Fightin’ for Their Rights

Published by PETA.


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As a Midwestern gal, I would like to take you on a quick, two-stop, cruelty-free tour of my section of the U.S. It’s a little something I’m calling the Midwest Victory Tour. Sometimes I feel as though this part of the country gets a bum rap, so this tour is to give props to two forward-thinking Midwestern educational institutions, one in Wisconsin and one in Utah, that have recently stopped exploiting animals. If only all schools could be as progressive.

First stop on the Midwest Victory Tour is a school district in Wisconsin. A concerned citizen contacted us after learning that the district was offering a kids’ summer science course that included six dissections as well as an activity in which students were given a live rat to “care for” throughout the duration of the course. We contacted the school immediately about cutting out the old-school classroom dissections and to inform school officials that rats need constant care and compassion, not a summer course’s worth of “caretaking.” After nearly a year of persistent follow-up, we are excited to let you know that this course is finally history!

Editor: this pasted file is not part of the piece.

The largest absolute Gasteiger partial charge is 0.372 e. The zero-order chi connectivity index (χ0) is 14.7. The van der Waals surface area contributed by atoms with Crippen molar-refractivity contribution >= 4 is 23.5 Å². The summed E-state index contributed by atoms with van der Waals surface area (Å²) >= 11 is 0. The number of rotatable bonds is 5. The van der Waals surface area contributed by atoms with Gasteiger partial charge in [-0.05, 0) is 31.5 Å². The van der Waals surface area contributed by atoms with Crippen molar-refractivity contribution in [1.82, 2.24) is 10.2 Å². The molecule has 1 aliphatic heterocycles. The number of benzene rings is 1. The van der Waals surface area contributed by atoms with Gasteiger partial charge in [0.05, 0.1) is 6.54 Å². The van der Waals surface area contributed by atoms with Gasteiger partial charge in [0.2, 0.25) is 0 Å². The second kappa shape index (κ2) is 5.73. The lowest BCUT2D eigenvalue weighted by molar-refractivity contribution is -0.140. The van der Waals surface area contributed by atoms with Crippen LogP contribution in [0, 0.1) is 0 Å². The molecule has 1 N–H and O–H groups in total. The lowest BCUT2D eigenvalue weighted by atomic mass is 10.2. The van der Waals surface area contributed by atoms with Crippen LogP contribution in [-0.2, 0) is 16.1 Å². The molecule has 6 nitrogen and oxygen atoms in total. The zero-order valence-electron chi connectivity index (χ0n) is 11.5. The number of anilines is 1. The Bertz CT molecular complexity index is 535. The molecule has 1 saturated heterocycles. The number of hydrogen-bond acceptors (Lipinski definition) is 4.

Our next stop on the tour takes us to a Utah educational nonprofit that was recommending experiments in which live goldfish were put in ice baths in order to cause hypothermia. Since the experimenters probably wouldn’t do this sort of thing to Fluffy, the family kitty, we sent the nonprofit a letter outlining why it’s cruel to freeze any kitten—including sea kittens. After hearing our suggestion for cruelty-free coursework, the nonprofit has agreed to no longer suggest shocking the nervous systems of these adorable goldkittens for classroom experiments.

Well, that’s the end of our Midwest Victory Tour. See, it’s not all beef-expos and pus-farms in the Midwest. There’s some compassion for animals too.

Written by Shawna Flavell

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 Ingrid E. Newkirk

“Almost all of us grew up eating meat, wearing leather, and going to circuses and zoos. We never considered the impact of these actions on the animals involved. For whatever reason, you are now asking the question: Why should animals have rights?” READ MORE

— Ingrid E. Newkirk, PETA President and co-author of Animalkind